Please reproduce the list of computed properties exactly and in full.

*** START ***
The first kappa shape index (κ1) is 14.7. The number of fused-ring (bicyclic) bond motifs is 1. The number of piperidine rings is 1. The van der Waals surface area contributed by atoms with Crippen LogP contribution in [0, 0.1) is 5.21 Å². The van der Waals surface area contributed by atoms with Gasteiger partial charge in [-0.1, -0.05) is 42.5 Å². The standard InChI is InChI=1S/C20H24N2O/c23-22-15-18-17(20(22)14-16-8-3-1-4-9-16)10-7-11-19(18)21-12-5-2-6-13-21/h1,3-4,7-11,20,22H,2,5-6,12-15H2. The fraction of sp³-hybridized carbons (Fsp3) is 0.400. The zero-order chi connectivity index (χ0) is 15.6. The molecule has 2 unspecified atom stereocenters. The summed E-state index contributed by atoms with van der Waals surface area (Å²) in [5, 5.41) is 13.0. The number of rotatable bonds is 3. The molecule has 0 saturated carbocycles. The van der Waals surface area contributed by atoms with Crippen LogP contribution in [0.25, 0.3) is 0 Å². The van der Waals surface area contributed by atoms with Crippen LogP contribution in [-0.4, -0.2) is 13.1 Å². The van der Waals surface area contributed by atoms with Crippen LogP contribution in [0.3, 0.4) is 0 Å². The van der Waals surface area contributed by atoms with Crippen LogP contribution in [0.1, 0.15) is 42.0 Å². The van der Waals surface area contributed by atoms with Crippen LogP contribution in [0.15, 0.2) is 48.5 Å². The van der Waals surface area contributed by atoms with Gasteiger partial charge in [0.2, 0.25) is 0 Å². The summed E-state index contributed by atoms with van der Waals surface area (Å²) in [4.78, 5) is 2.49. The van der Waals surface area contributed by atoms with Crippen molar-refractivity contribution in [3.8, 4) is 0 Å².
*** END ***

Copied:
The first kappa shape index (κ1) is 14.7. The number of fused-ring (bicyclic) bond motifs is 1. The number of piperidine rings is 1. The van der Waals surface area contributed by atoms with Crippen LogP contribution in [0, 0.1) is 5.21 Å². The van der Waals surface area contributed by atoms with Gasteiger partial charge in [-0.1, -0.05) is 42.5 Å². The standard InChI is InChI=1S/C20H24N2O/c23-22-15-18-17(20(22)14-16-8-3-1-4-9-16)10-7-11-19(18)21-12-5-2-6-13-21/h1,3-4,7-11,20,22H,2,5-6,12-15H2. The fraction of sp³-hybridized carbons (Fsp3) is 0.400. The zero-order chi connectivity index (χ0) is 15.6. The molecule has 2 unspecified atom stereocenters. The summed E-state index contributed by atoms with van der Waals surface area (Å²) in [5, 5.41) is 13.0. The number of rotatable bonds is 3. The molecule has 0 saturated carbocycles. The van der Waals surface area contributed by atoms with Crippen LogP contribution in [0.25, 0.3) is 0 Å². The van der Waals surface area contributed by atoms with Crippen LogP contribution in [-0.4, -0.2) is 13.1 Å². The van der Waals surface area contributed by atoms with Crippen LogP contribution in [0.3, 0.4) is 0 Å². The van der Waals surface area contributed by atoms with Crippen LogP contribution in [0.1, 0.15) is 42.0 Å². The van der Waals surface area contributed by atoms with Crippen LogP contribution in [0.15, 0.2) is 48.5 Å². The van der Waals surface area contributed by atoms with Gasteiger partial charge in [0.2, 0.25) is 0 Å². The summed E-state index contributed by atoms with van der Waals surface area (Å²) in [4.78, 5) is 2.49. The van der Waals surface area contributed by atoms with Crippen molar-refractivity contribution in [3.8, 4) is 0 Å².